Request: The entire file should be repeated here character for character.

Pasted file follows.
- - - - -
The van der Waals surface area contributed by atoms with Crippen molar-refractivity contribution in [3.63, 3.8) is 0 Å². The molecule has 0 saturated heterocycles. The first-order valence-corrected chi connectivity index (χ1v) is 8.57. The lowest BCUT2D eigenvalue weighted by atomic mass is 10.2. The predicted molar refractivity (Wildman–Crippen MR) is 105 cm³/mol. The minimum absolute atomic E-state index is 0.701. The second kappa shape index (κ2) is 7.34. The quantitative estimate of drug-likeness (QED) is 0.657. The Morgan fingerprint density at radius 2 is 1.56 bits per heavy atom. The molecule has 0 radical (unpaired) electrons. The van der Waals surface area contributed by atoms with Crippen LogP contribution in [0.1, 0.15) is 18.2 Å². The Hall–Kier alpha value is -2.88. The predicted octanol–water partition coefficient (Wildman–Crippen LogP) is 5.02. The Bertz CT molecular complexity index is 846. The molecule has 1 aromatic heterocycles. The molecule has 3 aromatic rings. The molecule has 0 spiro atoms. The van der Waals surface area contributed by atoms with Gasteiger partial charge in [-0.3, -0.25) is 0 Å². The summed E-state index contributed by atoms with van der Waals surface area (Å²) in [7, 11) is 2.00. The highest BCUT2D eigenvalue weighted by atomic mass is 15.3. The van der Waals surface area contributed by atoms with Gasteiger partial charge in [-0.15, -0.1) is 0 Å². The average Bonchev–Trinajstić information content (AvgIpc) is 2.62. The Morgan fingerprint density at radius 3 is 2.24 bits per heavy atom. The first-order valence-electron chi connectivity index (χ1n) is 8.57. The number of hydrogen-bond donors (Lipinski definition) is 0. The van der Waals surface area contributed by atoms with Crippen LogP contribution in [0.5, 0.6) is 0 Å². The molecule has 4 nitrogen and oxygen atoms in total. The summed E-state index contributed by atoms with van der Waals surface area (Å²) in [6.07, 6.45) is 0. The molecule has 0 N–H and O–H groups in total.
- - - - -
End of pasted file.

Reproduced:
The van der Waals surface area contributed by atoms with Crippen molar-refractivity contribution in [3.63, 3.8) is 0 Å². The molecule has 0 saturated heterocycles. The first-order valence-corrected chi connectivity index (χ1v) is 8.57. The lowest BCUT2D eigenvalue weighted by atomic mass is 10.2. The predicted molar refractivity (Wildman–Crippen MR) is 105 cm³/mol. The minimum absolute atomic E-state index is 0.701. The second kappa shape index (κ2) is 7.34. The quantitative estimate of drug-likeness (QED) is 0.657. The Morgan fingerprint density at radius 2 is 1.56 bits per heavy atom. The molecule has 0 radical (unpaired) electrons. The van der Waals surface area contributed by atoms with Crippen LogP contribution in [0.1, 0.15) is 18.2 Å². The Hall–Kier alpha value is -2.88. The predicted octanol–water partition coefficient (Wildman–Crippen LogP) is 5.02. The Bertz CT molecular complexity index is 846. The molecule has 1 aromatic heterocycles. The molecule has 3 aromatic rings. The molecule has 0 spiro atoms. The van der Waals surface area contributed by atoms with Gasteiger partial charge in [-0.3, -0.25) is 0 Å². The summed E-state index contributed by atoms with van der Waals surface area (Å²) in [7, 11) is 2.00. The highest BCUT2D eigenvalue weighted by atomic mass is 15.3. The van der Waals surface area contributed by atoms with Gasteiger partial charge in [-0.15, -0.1) is 0 Å². The average Bonchev–Trinajstić information content (AvgIpc) is 2.62. The Morgan fingerprint density at radius 3 is 2.24 bits per heavy atom. The first-order valence-electron chi connectivity index (χ1n) is 8.57. The number of hydrogen-bond donors (Lipinski definition) is 0. The van der Waals surface area contributed by atoms with Crippen LogP contribution in [0.5, 0.6) is 0 Å². The molecule has 4 nitrogen and oxygen atoms in total. The summed E-state index contributed by atoms with van der Waals surface area (Å²) in [6.07, 6.45) is 0. The molecule has 0 N–H and O–H groups in total.